Sophie vanished for six months after going on holiday with her boyfriend.
Sophie was just 24 when she travelled from Leeds to Italy to be with the man she believed was her best friend and boyfriend.
She thought she was just going on a week’s holiday. Instead, she vanished for six months.
Her boyfriend had tricked her, forcing her to begin working as a prostitute to earn money for him. He bullied her, beat her, and pressured her to have sex with strangers. Sophie, an alias, became what she never imagined she would.
After six months, Sophie managed to escape and she now runs a survivor support programme for women in England who have been identified as having been trafficked.
Sophie campaigns to raise the voices of those who have survived the sex trafficking industry, to remind those in the UK that sex trafficking isn’t just something that happens far away. It happens to British people too, and on British streets.
This is Sophie’s story.
“Caz said, there’s something you can do for me. There’s something you can do to show me that you love me. I’ve got a debt that has to be paid. You are going to repay this debt for me. I will find you a place to work, on the streets. And then it suddenly struck me, almost like a physical blow, that the work in the streets he was talking about was prostitution.
“It’s hard to imagine what it’s like to be totally under someone else’s control. I didn’t even think to question Caz’s authority over me, and I believed him completely when he said, my word is law, you must do as I say. All I did think about was trying not to do anything that made him angry. Even the smallest, even the most apparently significant mistake, would send him into a rage. I was always frightened.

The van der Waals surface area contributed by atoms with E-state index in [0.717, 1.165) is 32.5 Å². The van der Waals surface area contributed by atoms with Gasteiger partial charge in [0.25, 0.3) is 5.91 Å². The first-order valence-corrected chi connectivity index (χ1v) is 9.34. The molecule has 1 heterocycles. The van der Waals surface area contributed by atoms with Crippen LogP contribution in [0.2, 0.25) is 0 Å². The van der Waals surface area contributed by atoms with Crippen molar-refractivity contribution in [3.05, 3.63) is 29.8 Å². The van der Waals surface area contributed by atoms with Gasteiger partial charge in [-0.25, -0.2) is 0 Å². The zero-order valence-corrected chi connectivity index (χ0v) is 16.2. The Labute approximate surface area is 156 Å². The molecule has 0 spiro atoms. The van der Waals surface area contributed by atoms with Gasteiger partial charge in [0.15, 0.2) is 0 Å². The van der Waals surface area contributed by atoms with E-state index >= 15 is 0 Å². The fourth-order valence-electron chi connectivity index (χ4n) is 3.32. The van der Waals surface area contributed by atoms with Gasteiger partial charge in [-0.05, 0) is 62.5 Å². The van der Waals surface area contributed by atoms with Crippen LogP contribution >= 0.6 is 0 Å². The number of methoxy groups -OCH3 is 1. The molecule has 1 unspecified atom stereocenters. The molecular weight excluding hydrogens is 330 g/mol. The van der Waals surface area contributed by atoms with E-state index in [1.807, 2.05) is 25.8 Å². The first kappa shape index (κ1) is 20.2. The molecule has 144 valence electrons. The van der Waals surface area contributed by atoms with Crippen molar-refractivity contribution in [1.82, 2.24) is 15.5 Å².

“[One day] without warning, he flew across the room. He grabbed my throat and started banging my head against the tiled wall of the shower. I began to gasp as I tried to catch my breath. I was still spluttering when he grabbed my throat again, slamming my head back against the wall and shouting, you f***ing try and do anything and then you’ll see what I’ll do to you. If you try to go anywhere, or tell anyone, I’ll kill you.
“Surviving meant separating my mind from my body. If I thought about anything else, I just got upset and that made it harder for me to detach myself from what used to be my reality, but was now my past. What I wanted, and what I felt, didn’t matter anymore, because my sole purpose had become to earn money for Caz.
“I worked seven nights a week, from 8 in the evening until 5 or 6 in the morning. I would have an average of about 25 customers every night, and it wasn’t long before my spirit was crushed. I was so weary that nothing seemed to matter, and I didn’t care whether I was alive or dead.
“I had customers of all ages, from early 20s to late 60s or even older. And some of them were good-looking, which I hadn’t expected. I certainly wouldn’t have imagined that some of them would be normal guys with girlfriends, or wives and children.
“I never, never got used to the fact that most of the men who picked me up didn’t appear to consider it to be a big deal, and clearly had no sense of shame about it. Sometimes, a man would ask how old I was, and when I told him he’d say, ah, you’re the same age as my daughter. Which seemed really creepy to me, but never appeared to bother the men at all. It was a bizarre and surreal world, and although nothing in it was familiar to me, nothing really surprised me either.